In recognition of the enrichment brought by Hamilton’s multicultural population, a group of senior students spent the fall 2021 semester discovering how the city can better serve local BIPOC (Black, Indigenous and People of Colour) entrepreneurs.
“The project included two steps,” explains student Andrene Gregory. “First, we had to do primary research, which included analyzing the BIPOC community demographics and then engaging directly with its members. The second aspect involved doing secondary research through books, online platforms and collaboration with other stakeholders.”
The group’s efforts contributed to a larger three-part initiative. Another group of Redeemer students conducted additional background research on BIPOC support programs in other Canadian cities. Their findings, along with the findings from Gregory’s group, were given to McMaster University and compiled into a report for the City of Hamilton’s Economic Development Office. This will hopefully lead to the establishment of support services that address BIPOC entrepreneurs’ specific needs and challenges.
“We were able to interact with community members instead of just doing research,” says student Rachel Drouin, Gregory’s group member. “I was interested in talking to people and making connections.”
“As a member of the BIPOC community myself, I was very excited to jump in,” says Gregory. “In particular, I wanted to learn more about the Black community because, even though I’m part of it, I didn’t know a lot about what Black entrepreneurs are accomplishing in Hamilton. I hoped to help people understand where [Black entrepreneurs] come from, where they’re headed and how this program that’s being created by the City of Hamilton is going to pivot them forward into greater work.”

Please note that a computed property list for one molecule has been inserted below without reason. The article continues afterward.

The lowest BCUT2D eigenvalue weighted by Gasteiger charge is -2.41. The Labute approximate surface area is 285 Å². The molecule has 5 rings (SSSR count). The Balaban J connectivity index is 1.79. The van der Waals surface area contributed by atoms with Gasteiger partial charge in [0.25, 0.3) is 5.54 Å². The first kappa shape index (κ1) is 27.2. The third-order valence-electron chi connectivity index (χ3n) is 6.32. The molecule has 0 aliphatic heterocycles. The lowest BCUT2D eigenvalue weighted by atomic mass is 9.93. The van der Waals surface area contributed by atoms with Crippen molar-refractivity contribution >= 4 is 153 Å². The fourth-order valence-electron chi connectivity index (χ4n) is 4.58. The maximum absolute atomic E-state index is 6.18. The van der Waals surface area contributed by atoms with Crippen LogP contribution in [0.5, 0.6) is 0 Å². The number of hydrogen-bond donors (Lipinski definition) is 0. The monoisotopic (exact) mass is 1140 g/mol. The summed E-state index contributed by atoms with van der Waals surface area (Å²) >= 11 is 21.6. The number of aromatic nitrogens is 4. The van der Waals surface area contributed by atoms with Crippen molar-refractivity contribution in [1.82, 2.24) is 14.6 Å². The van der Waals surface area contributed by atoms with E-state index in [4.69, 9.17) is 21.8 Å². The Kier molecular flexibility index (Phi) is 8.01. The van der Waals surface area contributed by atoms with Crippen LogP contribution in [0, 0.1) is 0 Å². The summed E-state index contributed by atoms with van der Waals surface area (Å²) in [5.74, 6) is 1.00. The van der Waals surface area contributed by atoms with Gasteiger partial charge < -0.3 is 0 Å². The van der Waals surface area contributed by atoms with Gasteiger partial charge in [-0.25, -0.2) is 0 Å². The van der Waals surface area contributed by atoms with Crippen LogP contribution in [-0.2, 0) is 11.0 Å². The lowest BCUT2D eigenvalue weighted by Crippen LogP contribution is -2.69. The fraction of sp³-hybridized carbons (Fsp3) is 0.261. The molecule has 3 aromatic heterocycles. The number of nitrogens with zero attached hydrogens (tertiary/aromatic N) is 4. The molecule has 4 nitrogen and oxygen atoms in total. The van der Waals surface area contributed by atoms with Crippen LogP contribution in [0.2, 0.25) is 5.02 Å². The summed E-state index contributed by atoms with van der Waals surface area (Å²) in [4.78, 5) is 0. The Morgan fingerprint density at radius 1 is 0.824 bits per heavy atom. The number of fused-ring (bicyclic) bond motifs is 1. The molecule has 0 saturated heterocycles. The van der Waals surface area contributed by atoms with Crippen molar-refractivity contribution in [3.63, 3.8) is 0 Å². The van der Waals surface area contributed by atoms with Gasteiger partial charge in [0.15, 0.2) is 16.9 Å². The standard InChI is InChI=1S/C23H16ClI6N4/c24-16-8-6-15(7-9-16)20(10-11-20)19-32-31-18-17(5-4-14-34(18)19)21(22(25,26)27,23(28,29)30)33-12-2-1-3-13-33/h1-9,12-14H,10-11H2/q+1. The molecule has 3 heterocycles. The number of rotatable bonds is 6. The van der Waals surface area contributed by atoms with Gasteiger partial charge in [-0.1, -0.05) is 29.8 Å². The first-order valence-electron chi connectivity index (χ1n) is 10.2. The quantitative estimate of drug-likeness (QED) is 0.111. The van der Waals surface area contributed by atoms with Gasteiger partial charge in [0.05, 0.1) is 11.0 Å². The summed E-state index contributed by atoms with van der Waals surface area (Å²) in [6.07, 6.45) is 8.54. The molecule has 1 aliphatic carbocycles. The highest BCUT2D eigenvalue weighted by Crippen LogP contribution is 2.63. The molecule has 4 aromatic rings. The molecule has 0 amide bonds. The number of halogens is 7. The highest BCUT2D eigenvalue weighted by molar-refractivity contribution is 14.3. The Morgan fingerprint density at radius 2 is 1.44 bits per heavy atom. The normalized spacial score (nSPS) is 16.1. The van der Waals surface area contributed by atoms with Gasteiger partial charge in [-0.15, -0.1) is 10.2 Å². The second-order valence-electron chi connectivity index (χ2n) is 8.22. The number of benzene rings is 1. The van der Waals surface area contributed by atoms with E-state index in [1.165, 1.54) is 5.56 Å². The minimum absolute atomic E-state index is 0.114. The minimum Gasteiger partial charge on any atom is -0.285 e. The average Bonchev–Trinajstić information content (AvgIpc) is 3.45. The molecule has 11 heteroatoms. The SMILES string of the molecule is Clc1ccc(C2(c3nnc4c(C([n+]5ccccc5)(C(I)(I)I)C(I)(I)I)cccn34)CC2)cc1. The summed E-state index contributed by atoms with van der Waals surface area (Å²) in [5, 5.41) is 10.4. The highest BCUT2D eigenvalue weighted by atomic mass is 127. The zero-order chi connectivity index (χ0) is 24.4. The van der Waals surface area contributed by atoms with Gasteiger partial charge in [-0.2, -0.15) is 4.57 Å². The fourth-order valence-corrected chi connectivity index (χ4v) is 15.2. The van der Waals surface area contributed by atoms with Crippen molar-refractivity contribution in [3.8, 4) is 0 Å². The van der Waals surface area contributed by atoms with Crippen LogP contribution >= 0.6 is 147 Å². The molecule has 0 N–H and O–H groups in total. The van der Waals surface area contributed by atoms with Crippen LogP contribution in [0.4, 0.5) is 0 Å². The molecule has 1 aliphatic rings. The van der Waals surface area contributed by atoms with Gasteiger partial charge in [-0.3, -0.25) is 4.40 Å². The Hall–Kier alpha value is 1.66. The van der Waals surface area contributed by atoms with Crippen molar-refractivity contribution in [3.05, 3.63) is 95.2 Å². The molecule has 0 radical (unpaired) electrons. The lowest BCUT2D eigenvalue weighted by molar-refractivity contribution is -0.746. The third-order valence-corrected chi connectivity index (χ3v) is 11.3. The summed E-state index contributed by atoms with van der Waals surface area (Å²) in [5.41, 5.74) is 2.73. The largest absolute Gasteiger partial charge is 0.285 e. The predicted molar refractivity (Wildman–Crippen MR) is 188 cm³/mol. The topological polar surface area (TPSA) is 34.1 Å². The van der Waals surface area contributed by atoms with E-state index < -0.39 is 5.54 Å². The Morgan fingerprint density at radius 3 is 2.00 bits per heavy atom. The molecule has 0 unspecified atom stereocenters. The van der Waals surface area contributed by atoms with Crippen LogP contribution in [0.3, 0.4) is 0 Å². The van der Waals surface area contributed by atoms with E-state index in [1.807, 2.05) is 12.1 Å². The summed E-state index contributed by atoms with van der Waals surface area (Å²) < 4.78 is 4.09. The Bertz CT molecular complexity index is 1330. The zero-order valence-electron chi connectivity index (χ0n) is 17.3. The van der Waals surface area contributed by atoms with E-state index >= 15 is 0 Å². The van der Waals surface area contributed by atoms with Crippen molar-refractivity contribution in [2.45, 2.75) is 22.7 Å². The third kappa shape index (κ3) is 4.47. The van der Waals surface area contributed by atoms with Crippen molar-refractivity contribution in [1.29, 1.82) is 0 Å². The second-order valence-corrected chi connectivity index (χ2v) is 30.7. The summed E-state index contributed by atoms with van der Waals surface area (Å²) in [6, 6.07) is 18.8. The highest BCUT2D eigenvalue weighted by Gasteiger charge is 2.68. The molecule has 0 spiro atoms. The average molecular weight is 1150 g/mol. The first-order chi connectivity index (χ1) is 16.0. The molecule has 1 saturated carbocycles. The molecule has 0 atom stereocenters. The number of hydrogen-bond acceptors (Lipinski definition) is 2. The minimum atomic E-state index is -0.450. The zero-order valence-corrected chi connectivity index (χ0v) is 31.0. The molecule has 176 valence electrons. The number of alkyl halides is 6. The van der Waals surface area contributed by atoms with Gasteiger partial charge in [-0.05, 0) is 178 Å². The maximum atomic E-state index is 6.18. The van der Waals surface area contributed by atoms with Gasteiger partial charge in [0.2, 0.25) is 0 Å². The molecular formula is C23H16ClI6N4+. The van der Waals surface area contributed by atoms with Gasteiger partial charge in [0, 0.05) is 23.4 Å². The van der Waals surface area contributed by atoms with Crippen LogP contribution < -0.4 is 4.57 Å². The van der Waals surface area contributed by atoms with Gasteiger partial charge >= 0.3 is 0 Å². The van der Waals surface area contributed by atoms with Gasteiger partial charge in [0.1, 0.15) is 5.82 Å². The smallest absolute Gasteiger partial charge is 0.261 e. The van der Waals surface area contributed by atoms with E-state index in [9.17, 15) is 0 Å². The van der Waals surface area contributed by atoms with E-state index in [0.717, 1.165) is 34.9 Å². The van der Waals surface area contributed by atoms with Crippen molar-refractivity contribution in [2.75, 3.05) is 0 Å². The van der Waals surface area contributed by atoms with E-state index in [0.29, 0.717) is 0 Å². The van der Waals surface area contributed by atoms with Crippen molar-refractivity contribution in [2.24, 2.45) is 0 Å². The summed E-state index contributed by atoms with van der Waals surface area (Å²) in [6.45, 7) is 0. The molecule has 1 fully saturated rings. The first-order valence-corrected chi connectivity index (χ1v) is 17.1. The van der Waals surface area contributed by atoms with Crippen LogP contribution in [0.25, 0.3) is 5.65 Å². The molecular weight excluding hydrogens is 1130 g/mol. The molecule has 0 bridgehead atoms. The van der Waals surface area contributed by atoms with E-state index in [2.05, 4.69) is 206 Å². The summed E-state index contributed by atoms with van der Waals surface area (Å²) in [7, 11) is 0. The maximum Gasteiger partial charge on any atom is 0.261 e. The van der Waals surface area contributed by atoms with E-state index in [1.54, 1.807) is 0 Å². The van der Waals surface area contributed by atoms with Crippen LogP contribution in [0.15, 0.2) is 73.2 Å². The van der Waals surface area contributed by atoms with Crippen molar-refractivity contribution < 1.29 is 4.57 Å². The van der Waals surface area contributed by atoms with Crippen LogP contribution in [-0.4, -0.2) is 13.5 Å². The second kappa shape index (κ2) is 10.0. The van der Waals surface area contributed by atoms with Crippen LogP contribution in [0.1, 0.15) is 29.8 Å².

I think we played a big part in starting these conversations just by hearing the BIPOC community’s stories and learning about the amazing businesses that exist.
Now that the project’s final stage is in motion, they can reflect on their efforts with a well-earned sense of accomplishment.
“I think we played a big part in starting these conversations just by hearing the BIPOC community’s stories and learning about the amazing businesses that exist,” says Drouin. “Having a place where that data is collected and shared is a great place to begin.”
We’re all made in God’s likeness, and no one has the right to demean that fact.
Drouin and Gregory’s faith was deepened through the process.
“We’re much more than the colour of our skin, the texture of our hair or our gender or age,” says Gregory. “Redeemer has helped me focus on the ‘imago Dei’. We’re all made in God’s likeness, and no one has the right to demean that fact. Until we recognize this, we’ll continue to tear each other apart.”
“Seeing the support BIPOC businesses lend each other and the hope they have to see one another succeed, whether that’s through financial programs or other community assistance, showed me the diversity of our brothers and sisters in Christ and how they make Hamilton such a beautiful place to be,” adds Drouin.
Because of the experiences and insights gained, both students feel more prepared and invigorated for life post-Redeemer.
“Learning how to have important conversations, while being socially and culturally sensitive of the deep history that runs through people’s lives, is an important tool to have in any workforce and community I’m part of in the future,” says Drouin.
“The project got me fired up and thinking about how racism and classism play a role in the greater community,” says Gregory. “I want to dive deeper into Black history, theology and philosophy and maybe even come back and teach them at Redeemer. I never had this passion before, but now I have an insatiable thirst to learn more about how BIPOC communities can strengthen each other and share my knowledge with whoever’s willing to listen.”